Shaker Heights income tax hike passes

9:13 PM, Aug 7, 2012   |    comments
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SHAKER HEIGHTS -- Voters in Shaker Heights have approved an income tax hike from 1.75 percent to 2.25 percent, in unofficial results.

According to the unofficial results from the Cuyahoga County Board of Elections, 4,206 voters voted FOR the income tax hike and 2,344 voters voted AGAINST the income tax hike.

The half-percent increase will raise the city's annual income tax collection by $6 million, a 30 percent increase. The increase will cost people making $50,000 an extra $252 per year, the city said.

The 1/2 percent income tax credit for Shaker Heights residents who work outside the city would be unchanged.

Just after 10 p.m. Tuesday, the Shaker Heights Chamber of Commerce released a statement:

"The Shaker Heights Chamber of Commerce endorsed the payroll tax increase issue that just passed by  special election. The president, Debra Hegler, states 'We are glad that the issue was passed, and we can all breathe a sigh of relief that city services will resume at the high levels we are accustomed to.'

She also notes that while glad the initiative passed, she remarks, 'Going forward, we hope to work more closely with city officials in order to develop a viable growth strategy to avoid having to resort to these extreme measures in the future. We cannot cut our way out of our budget problems, we must grow our way to stability. That means we must find a way to make it easier to do business in Shaker Heights to stimulate economic development and attract more small to medium sized businesses.'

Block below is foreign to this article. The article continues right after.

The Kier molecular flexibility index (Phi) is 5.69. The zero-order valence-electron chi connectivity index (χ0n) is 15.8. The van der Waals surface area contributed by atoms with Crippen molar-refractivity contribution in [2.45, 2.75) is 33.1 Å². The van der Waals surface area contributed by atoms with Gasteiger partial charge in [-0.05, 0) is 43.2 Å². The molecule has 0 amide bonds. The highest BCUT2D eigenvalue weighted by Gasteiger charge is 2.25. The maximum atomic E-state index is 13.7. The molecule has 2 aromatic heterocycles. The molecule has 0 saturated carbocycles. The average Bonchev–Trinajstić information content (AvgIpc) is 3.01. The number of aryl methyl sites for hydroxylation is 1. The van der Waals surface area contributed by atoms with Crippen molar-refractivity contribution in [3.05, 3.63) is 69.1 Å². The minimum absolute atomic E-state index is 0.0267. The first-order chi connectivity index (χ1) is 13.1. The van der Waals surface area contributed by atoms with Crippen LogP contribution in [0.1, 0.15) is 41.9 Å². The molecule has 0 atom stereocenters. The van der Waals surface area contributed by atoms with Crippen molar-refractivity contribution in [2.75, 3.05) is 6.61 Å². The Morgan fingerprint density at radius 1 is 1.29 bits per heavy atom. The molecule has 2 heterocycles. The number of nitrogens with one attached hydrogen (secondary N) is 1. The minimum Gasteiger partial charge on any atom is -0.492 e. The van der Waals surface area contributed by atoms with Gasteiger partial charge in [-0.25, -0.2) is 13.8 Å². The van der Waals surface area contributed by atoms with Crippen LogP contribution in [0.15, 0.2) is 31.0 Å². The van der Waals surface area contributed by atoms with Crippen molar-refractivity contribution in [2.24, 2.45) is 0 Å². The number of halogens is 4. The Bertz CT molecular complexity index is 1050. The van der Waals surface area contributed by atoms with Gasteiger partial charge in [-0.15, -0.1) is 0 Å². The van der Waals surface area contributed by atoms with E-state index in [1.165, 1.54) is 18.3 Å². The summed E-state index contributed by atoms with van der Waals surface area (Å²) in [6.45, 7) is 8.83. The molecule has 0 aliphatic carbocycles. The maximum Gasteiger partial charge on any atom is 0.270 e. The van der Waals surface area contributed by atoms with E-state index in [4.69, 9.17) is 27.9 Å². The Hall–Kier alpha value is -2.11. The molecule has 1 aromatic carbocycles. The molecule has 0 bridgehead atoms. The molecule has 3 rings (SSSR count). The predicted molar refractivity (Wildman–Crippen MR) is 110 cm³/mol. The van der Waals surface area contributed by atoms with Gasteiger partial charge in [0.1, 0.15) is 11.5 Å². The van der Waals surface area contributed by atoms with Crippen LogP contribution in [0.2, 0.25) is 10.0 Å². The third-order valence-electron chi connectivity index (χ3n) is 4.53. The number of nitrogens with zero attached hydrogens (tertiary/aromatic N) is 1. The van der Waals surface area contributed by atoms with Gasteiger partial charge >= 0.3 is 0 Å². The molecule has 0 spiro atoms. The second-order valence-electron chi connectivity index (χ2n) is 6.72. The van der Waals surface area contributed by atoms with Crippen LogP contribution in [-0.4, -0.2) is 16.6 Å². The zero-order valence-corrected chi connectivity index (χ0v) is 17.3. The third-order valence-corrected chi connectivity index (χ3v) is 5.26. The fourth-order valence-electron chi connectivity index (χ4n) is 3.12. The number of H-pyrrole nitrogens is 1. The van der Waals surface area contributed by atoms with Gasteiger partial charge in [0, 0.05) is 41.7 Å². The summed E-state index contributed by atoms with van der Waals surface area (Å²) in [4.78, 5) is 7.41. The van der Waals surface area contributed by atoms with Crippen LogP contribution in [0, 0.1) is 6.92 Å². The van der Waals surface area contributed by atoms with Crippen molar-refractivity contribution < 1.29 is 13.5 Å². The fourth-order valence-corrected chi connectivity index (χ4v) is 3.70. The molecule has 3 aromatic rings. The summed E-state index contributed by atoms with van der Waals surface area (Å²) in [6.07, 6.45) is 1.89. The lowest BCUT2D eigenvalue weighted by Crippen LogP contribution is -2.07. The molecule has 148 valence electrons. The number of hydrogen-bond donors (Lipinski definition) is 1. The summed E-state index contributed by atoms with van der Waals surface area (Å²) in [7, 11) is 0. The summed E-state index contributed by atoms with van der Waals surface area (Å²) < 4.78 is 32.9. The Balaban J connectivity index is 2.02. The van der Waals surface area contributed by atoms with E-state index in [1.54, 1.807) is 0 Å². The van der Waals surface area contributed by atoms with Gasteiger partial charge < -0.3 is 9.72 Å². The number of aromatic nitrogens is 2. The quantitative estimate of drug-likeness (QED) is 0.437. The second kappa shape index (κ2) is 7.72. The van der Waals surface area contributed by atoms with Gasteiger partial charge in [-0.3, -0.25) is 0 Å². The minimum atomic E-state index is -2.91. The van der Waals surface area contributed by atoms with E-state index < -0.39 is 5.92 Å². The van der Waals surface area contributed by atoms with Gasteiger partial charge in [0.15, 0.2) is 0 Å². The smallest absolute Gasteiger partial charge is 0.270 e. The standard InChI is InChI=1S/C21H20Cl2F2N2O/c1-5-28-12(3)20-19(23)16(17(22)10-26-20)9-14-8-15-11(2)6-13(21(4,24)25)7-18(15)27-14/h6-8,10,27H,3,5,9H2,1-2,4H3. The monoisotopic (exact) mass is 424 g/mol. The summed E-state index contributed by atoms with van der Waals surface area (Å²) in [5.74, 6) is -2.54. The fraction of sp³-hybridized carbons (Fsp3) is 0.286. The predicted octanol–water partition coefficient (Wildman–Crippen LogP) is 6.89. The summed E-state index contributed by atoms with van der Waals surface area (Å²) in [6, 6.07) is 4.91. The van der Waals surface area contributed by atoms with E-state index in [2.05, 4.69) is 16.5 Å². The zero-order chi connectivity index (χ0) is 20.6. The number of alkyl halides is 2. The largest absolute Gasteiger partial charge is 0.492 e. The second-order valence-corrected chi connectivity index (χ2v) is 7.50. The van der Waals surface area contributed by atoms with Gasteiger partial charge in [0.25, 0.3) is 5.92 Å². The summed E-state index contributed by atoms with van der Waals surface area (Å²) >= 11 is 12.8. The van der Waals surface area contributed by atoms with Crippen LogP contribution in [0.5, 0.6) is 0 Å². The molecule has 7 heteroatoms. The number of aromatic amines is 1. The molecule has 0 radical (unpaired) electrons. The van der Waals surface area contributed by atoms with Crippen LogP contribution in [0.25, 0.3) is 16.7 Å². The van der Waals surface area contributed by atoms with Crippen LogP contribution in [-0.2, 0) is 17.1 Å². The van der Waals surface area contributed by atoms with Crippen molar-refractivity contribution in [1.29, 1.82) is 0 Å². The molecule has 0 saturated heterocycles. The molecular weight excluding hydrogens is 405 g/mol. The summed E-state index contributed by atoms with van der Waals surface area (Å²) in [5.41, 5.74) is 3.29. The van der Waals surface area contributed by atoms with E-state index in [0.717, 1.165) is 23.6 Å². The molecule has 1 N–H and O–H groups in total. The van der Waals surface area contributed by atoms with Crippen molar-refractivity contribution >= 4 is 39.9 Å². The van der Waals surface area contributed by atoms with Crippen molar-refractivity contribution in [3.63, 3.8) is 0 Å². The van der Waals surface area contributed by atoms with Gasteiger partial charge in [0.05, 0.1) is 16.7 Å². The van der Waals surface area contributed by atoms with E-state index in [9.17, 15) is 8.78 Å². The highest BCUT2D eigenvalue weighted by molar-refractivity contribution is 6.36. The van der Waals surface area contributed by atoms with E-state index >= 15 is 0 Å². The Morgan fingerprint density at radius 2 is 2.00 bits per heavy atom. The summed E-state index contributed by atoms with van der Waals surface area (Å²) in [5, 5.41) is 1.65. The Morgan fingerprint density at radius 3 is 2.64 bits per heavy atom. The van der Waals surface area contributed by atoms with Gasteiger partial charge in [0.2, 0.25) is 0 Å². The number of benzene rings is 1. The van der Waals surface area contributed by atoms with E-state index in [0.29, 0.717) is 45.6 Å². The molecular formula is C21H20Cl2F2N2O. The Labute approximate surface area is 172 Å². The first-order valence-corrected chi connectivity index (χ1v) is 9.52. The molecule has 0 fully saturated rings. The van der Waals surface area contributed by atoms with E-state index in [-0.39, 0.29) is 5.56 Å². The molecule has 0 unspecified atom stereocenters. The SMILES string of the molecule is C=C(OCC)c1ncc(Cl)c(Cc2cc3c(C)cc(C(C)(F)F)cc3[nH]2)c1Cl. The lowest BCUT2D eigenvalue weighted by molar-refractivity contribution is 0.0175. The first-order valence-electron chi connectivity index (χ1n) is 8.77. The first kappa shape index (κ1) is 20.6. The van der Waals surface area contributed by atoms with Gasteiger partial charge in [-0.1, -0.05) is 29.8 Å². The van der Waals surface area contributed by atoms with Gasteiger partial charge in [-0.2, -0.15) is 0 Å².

We thank the residents for their vote of confidence that we will continue to work on growth strategies in order to avoid having to entertain tax options on the ballot in order to preserve current city service levels."

Had the income tax increase been defeated, Mayor Earl Leiken said 10 police officers, 10 firefighters, 15 public works employees and five community life employees would have to be cut.

Leiken said he would also have to disband four city departments -- housing, planning, neighborhood revitalization and communications and outreach -- that would cost an additional 20 employees their jobs.

Leiken said the city has reduced its workforce by 58 since 2007, and now employs 300 and implemented wage freezes, furloughs, and larger employee health care contributions.


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